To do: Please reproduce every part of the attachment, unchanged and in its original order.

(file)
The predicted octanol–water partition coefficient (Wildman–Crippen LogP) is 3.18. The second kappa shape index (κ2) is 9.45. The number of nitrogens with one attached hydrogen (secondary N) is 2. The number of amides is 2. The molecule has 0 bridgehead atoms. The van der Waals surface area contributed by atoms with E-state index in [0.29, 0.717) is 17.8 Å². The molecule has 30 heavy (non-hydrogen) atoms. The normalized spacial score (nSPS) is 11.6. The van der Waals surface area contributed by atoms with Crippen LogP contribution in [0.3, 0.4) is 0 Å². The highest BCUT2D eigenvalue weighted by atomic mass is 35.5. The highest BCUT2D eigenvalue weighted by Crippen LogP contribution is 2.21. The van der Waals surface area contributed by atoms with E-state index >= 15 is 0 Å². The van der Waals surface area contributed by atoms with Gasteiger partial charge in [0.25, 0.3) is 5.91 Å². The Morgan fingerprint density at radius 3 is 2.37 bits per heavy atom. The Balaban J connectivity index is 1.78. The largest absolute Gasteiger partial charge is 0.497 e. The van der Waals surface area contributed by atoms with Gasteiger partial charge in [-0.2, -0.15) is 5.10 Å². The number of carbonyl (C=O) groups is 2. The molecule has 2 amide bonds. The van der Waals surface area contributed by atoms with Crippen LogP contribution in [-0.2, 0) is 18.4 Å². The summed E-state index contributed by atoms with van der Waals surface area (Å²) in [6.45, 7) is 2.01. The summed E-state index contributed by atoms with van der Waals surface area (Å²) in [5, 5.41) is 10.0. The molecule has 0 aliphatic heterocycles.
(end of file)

The predicted octanol–water partition coefficient (Wildman–Crippen LogP) is 3.18. The second kappa shape index (κ2) is 9.45. The number of nitrogens with one attached hydrogen (secondary N) is 2. The number of amides is 2. The molecule has 0 bridgehead atoms. The van der Waals surface area contributed by atoms with E-state index in [0.29, 0.717) is 17.8 Å². The molecule has 30 heavy (non-hydrogen) atoms. The normalized spacial score (nSPS) is 11.6. The van der Waals surface area contributed by atoms with Crippen LogP contribution in [0.3, 0.4) is 0 Å². The highest BCUT2D eigenvalue weighted by atomic mass is 35.5. The highest BCUT2D eigenvalue weighted by Crippen LogP contribution is 2.21. The van der Waals surface area contributed by atoms with E-state index >= 15 is 0 Å². The van der Waals surface area contributed by atoms with Gasteiger partial charge in [0.25, 0.3) is 5.91 Å². The Morgan fingerprint density at radius 3 is 2.37 bits per heavy atom. The Balaban J connectivity index is 1.78. The largest absolute Gasteiger partial charge is 0.497 e. The van der Waals surface area contributed by atoms with Gasteiger partial charge in [-0.2, -0.15) is 5.10 Å². The number of carbonyl (C=O) groups is 2. The molecule has 2 amide bonds. The van der Waals surface area contributed by atoms with Crippen LogP contribution in [-0.2, 0) is 18.4 Å². The summed E-state index contributed by atoms with van der Waals surface area (Å²) in [6.45, 7) is 2.01. The summed E-state index contributed by atoms with van der Waals surface area (Å²) in [5, 5.41) is 10.0. The molecule has 0 aliphatic heterocycles.